Woods Hole Engineer Examines Climate Change Impact on Ocean Sounds

WOODS HOLE – After Woods Hole Oceanographic Institution’s acoustic engineer Lee Freitag discovered stark changes in the Arctic Ocean’s Beaufort Sea two years ago, the U.S. Navy wanted to know more.

Climate change has affected many aspects of the ocean, including temperature, sea level and where certain creatures live.

But Freitag found that sound may travel further as a result of changing conditions.

The Navy, whose submarines communicate through underwater sound waves, decided to invite an ocean acoustics team from the Massachusetts Institute of Technology (MIT) to the Beaufort Sea to take more precise measurements.

They sent an underwater drone down three layers of water. The first layer, 50 to 80 meters deep, has existed previously only in the summer months and is typified by its relative warmth. Thanks to climate change, however, crews have found this layer to be permanent and warmer than before.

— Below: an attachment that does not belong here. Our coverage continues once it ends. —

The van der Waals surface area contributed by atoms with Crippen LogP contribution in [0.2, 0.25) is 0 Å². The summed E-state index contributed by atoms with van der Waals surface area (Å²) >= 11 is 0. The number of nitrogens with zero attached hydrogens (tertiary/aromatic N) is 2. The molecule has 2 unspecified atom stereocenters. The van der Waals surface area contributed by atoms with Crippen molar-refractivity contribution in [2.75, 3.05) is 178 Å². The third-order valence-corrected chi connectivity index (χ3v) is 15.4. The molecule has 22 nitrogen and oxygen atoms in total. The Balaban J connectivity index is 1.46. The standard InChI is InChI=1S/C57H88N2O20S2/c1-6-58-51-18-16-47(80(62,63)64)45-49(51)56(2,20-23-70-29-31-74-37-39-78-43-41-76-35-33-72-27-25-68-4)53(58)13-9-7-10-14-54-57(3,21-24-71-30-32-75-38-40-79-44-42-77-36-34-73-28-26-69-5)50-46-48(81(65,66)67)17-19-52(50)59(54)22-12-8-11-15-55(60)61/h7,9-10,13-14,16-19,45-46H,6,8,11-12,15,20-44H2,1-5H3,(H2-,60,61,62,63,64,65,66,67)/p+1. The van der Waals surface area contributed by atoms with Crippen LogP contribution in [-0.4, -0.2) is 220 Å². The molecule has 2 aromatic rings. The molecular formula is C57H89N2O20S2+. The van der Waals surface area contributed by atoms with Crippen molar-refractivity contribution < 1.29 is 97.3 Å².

The second layer, a colder one, is sandwiched between the top layer and a third warmer one. The third layer stays warm from heat flowing into the Arctic Ocean from the Pacific, according to a Yale University oceanographer.

Underwater sound bends toward colder temperatures, but when sandwiched between two warm layers, it can travel further than it could previously. Sounds that used to peter out after 100 kilometers can now be detected 400 kilometers away in this part of the ocean.

The effect is called the Beaufort Lens, and scientists are still trying to figure out how far into the ocean it extends.

The group should be back in the area for more tests in 2018.

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